Federal Budget 2019

The focus of this year’s Federal Budget was on personal tax cuts for low, middle and high income earners.

The Government also announced some minor changes to superannuation, aimed at helping older Australians who can afford to make additional contributions.

Compared to previous budgets, the changes to super are modest and will benefit older Australians.

The super changes announced will need to be legislated and, with a Federal election around the corner, there is no certainty they will be implemented. The Government is expected to announce the date for the 2019 Federal Election later this week.

Snapshot of changes

  • Income tax cuts for low, middle and high income earners
  • People aged 65 and 66 to be allowed to make concessional and non-concessional super contributions without meeting the work test
  • Extending the bring forward rule to allow people aged 65 and 66 to make voluntary non-concessional contributions of up to $300,000 in one year
  • Voluntary spouse contributions can now be made for spouses aged between 70 and 74
  • Pensioners to receive one-off Energy Assistance Payment and additional funding for in home support

Tax cuts for Australian workers

The income tax cuts are designed to be implemented over a five-year period with three key start dates:

Immediately, from 1 July 2019

An Increase to the low and middle income tax offset providing up to $1,080 for singles and up to $2,160 for dual income families. The offset applies to people earning up to $126,000 a year.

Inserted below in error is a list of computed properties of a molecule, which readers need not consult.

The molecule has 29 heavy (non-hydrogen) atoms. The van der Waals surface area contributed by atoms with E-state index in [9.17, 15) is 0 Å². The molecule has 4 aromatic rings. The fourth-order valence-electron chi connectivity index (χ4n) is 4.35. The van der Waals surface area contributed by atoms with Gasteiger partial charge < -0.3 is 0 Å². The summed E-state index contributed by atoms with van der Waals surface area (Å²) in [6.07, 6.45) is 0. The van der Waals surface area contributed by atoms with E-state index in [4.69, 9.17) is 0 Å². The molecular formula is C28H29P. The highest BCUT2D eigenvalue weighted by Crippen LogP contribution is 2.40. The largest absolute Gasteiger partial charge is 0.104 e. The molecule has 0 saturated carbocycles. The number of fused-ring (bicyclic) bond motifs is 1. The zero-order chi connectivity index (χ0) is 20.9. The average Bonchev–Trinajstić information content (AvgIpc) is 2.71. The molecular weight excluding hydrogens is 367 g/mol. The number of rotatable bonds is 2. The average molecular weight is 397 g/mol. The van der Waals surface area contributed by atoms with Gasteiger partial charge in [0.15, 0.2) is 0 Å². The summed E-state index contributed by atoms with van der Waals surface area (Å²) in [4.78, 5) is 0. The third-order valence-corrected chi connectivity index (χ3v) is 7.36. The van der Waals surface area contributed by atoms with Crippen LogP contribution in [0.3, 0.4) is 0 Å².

From 1 July 2022

An increase in the income tax threshold for the 19% tax rate from $41,000 to $44,000 plus an increase in the low income tax offset from $645 to $700.

From 1 July 2024

A decrease in the 32.5% tax rate to 30% for Australians earning between $45,000 and $200,000, which includes 94% of tax payers.

Super changes for older Australians

There are three changes to super which will benefit older Australians who can afford to make additional voluntary super contributions.

Voluntary contributions

People aged 65 and 66 years will be able to make both concessional and non-concessional voluntary super contributions without meeting the work test.

Bring-forward rule

The bring-forward rule, which currently allows those aged less than 65 years to make three years’ worth of non-concessional contributions in one year will be extended to those aged 65 and 66. This will allow these people to make voluntary non-concessional contributions of up to $300,000 in a single year.

Spouse contributions

Members will also be able to make voluntary contributions for a spouse aged up to 74, up from the current cut-off age of 69 years.

Pensioner benefits

The Government is proposing a one-off Energy Assistance Payment of $75 for single pensioners and $125 for couples. The payment would be made this financial year.

The Government also proposed additional funding of $5.9 billion over two years from 1 July 2020 for the Commonwealth Home Support Program (CHSP) and an additional 10,000 home care packages to help support older Australians who wish to stay in their home longer.